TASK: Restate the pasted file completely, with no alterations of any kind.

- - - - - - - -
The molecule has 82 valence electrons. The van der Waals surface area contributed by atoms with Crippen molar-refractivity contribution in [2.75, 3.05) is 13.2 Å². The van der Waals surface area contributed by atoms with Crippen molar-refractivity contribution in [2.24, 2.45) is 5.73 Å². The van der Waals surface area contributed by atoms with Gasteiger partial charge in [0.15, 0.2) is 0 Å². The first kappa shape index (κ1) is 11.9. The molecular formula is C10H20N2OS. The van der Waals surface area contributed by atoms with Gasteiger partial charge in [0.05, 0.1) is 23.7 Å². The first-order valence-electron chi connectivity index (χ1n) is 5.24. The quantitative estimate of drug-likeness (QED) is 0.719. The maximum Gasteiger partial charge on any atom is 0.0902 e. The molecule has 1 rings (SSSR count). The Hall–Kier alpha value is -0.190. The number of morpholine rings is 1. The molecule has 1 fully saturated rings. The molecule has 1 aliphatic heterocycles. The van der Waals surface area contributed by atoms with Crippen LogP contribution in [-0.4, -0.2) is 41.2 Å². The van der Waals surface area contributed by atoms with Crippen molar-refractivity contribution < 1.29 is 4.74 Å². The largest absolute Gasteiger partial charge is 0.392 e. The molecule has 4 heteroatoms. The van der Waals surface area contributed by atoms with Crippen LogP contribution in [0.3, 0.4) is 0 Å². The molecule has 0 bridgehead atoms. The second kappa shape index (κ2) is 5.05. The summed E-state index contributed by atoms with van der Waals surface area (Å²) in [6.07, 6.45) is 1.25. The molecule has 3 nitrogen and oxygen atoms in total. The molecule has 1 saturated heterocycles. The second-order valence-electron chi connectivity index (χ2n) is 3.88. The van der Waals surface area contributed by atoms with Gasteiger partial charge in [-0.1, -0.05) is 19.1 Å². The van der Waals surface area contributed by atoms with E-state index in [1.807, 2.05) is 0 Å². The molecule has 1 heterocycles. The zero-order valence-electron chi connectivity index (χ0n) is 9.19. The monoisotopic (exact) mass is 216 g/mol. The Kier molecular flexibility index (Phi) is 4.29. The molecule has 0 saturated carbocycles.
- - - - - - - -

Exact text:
The molecule has 82 valence electrons. The van der Waals surface area contributed by atoms with Crippen molar-refractivity contribution in [2.75, 3.05) is 13.2 Å². The van der Waals surface area contributed by atoms with Crippen molar-refractivity contribution in [2.24, 2.45) is 5.73 Å². The van der Waals surface area contributed by atoms with Gasteiger partial charge in [0.15, 0.2) is 0 Å². The first kappa shape index (κ1) is 11.9. The molecular formula is C10H20N2OS. The van der Waals surface area contributed by atoms with Gasteiger partial charge in [0.05, 0.1) is 23.7 Å². The first-order valence-electron chi connectivity index (χ1n) is 5.24. The quantitative estimate of drug-likeness (QED) is 0.719. The maximum Gasteiger partial charge on any atom is 0.0902 e. The molecule has 1 rings (SSSR count). The Hall–Kier alpha value is -0.190. The number of morpholine rings is 1. The molecule has 1 fully saturated rings. The molecule has 1 aliphatic heterocycles. The van der Waals surface area contributed by atoms with Crippen LogP contribution in [-0.4, -0.2) is 41.2 Å². The van der Waals surface area contributed by atoms with Crippen molar-refractivity contribution < 1.29 is 4.74 Å². The largest absolute Gasteiger partial charge is 0.392 e. The molecule has 4 heteroatoms. The van der Waals surface area contributed by atoms with Crippen LogP contribution in [0.3, 0.4) is 0 Å². The molecule has 0 bridgehead atoms. The second kappa shape index (κ2) is 5.05. The summed E-state index contributed by atoms with van der Waals surface area (Å²) in [6.07, 6.45) is 1.25. The molecule has 3 nitrogen and oxygen atoms in total. The molecule has 1 saturated heterocycles. The second-order valence-electron chi connectivity index (χ2n) is 3.88. The van der Waals surface area contributed by atoms with Gasteiger partial charge in [-0.1, -0.05) is 19.1 Å². The van der Waals surface area contributed by atoms with E-state index in [1.807, 2.05) is 0 Å². The molecule has 1 heterocycles. The zero-order valence-electron chi connectivity index (χ0n) is 9.19. The monoisotopic (exact) mass is 216 g/mol. The Kier molecular flexibility index (Phi) is 4.29. The molecule has 0 saturated carbocycles.